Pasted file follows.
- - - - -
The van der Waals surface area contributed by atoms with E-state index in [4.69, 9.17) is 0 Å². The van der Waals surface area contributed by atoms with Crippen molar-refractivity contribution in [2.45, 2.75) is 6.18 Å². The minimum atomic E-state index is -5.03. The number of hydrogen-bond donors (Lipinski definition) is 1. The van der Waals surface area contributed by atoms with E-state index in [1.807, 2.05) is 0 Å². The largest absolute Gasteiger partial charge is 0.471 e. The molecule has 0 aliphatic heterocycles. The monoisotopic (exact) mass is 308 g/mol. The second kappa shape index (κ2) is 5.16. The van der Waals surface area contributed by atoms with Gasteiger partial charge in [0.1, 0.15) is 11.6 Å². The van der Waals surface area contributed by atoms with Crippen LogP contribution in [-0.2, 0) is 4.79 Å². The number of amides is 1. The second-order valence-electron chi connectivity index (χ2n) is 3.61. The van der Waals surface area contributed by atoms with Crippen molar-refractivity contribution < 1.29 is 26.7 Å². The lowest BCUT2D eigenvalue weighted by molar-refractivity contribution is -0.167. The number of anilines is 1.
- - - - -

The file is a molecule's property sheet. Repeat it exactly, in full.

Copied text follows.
The van der Waals surface area contributed by atoms with E-state index in [4.69, 9.17) is 0 Å². The van der Waals surface area contributed by atoms with Crippen molar-refractivity contribution in [2.45, 2.75) is 6.18 Å². The minimum atomic E-state index is -5.03. The number of hydrogen-bond donors (Lipinski definition) is 1. The van der Waals surface area contributed by atoms with E-state index in [1.807, 2.05) is 0 Å². The largest absolute Gasteiger partial charge is 0.471 e. The molecule has 0 aliphatic heterocycles. The monoisotopic (exact) mass is 308 g/mol. The second kappa shape index (κ2) is 5.16. The van der Waals surface area contributed by atoms with Gasteiger partial charge in [0.1, 0.15) is 11.6 Å². The van der Waals surface area contributed by atoms with Crippen LogP contribution in [-0.2, 0) is 4.79 Å². The number of amides is 1. The second-order valence-electron chi connectivity index (χ2n) is 3.61. The van der Waals surface area contributed by atoms with Crippen molar-refractivity contribution < 1.29 is 26.7 Å². The lowest BCUT2D eigenvalue weighted by molar-refractivity contribution is -0.167. The number of anilines is 1.